The Association of Registered Graphic Designers (RGD), Creative Niche and the Graphic Designers of Canada (GDC) collaborate on a national survey of salaries and billing practices in the Canadian communication design industry.
The results of the survey, which are published and made freely available to all, help raise awareness about Canada’s thriving creative industry and provide an economic profile of the field.
The report provides insights into financial trends in the creative communications sector in Canada and offers a summary of the current status of communication design professionals – who they are, the services they offer, how they define their profession, and where they think the industry is headed.
When we were approached by the RGD to partner up for the design of the CreativeEarners 2016 website, we were delighted. Since its inception in 2001, the survey has drawn ever-increasing numbers of participants; however, while the survey is open to all creative professionals, historically the response has been heavily skewed toward the graphic design community, with limited representation of the larger creative community.
To date, the survey has been largely distributed via professional and local graphic design networks, with ads appearing in industry publications, and through professional and regional associations. While many creatives of different stripes engage with all three presenting organizations, as the mandate of both RGD and GDC is to support the graphic design profession, there is an (erroneous) assumption that the survey is not designed for all.
When you work with the representative graphic design body, a design agency’s natural inclination is to focus the visual solution on pure design. But, we were approached for a reason: to embed functional strategy within the work we would produce. So, we chose to begin developing our strategy with the problem itself: audience targeting.
We reviewed the creative industry en masse, and sought to simplify the design communications sector into four areas of professional concentration: art, copy, digital, and management. The final four target groups were inclusive, worked well with different work environments from agency to freelance to in-house, and anyone working within the agency could relate to at least one grouping.
To develop work profiles for each group—which were deliberately a mix of stereotype and experience—we didn’t have to look much farther than our own studio and work with other agencies.
The concept was to develop a mixed digital media desktop collage derived from familiar or extreme (but accurate by psychographic profile) work tools specific to each group.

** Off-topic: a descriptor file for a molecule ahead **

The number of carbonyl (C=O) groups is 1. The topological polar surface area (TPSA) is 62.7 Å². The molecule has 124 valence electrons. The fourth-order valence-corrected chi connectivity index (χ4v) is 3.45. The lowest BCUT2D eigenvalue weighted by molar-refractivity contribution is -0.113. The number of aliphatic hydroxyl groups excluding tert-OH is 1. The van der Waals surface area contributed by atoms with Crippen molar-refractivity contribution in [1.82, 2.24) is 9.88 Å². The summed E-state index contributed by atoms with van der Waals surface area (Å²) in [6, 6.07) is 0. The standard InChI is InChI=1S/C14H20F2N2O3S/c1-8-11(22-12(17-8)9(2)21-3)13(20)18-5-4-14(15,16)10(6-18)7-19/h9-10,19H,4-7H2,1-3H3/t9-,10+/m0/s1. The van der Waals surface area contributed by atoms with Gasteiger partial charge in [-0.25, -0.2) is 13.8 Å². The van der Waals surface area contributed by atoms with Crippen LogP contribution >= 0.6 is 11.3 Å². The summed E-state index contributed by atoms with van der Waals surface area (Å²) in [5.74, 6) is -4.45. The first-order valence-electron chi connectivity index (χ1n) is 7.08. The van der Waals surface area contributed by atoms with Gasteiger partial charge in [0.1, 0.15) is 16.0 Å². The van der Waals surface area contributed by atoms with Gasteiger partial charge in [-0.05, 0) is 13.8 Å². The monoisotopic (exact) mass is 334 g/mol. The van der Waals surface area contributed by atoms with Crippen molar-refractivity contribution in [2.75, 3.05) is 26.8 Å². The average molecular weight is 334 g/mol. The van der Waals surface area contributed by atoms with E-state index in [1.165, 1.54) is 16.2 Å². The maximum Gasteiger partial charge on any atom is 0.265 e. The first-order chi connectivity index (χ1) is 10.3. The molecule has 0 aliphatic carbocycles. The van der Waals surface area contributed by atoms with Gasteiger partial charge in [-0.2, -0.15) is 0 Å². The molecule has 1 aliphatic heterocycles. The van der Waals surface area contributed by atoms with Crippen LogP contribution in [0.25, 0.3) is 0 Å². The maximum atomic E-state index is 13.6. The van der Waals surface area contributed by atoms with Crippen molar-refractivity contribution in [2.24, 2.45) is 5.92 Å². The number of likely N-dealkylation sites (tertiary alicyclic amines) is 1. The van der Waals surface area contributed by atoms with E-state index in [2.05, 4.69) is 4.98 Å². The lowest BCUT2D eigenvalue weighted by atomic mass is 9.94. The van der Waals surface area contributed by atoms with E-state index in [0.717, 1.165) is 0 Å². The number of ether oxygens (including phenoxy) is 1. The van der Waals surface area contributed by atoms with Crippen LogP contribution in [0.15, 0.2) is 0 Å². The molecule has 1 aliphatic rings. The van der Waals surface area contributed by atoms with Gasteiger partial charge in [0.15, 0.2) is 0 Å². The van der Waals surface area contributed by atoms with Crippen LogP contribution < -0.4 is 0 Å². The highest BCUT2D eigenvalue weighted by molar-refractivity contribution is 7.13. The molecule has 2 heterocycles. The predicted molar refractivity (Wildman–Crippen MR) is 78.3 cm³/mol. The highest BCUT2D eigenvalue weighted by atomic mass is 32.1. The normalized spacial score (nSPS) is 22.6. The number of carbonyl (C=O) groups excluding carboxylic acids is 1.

As the entire concept was an exercise in gross generalization, we deployed a simple CMYK colour palette, applying one colour to each professional group. Working with RGD and development partner The Pixel Shop, we put together the site PSDs, deploying a light parallax effect to each collage to increase interest and because, well, it was kind of cool.
Included in the art grouping are graphic designers, illustrators, and all who produce commercial art and design. The web feature for the Art group (Magenta) shows an Apple computer with an Adobe design program open on screen, a Helvetica mug, a motivational poster with had-drawn typography, and a copy of The Business of Graphic Design: The RGD Professional Handbook.
For copywriters, editors, and content developers, the Copy banner (Key or Black), shows a web page from Thesaurus.com, and features a shirtless photo of Mark Twain, a vintage copy of Hey Whipple, Squeeze This and Kerouac’s On The Road, a pen, scotch on the rocks, and the requisite crumpled paper.
The banner for digital (Cyan) is meant for developers, UI/UX and motion designers, and shows a PC screen filled with code, a copy of Douglas Coupland’s JPod, a photo of a cat, and the must-have headphones.
The Management group includes agency visionaries, account folk, agency owners, and planners and their banner design (Yellow) features a screen showing an Excel spreadsheet, a cup of coffee, a stack of file folders, an award submission notice, and a copy of Ogilvy on Advertising.
CreativeEarners 2016 is live, and the survey is open for the next six to eight weeks. Don’t miss your chance to contribute!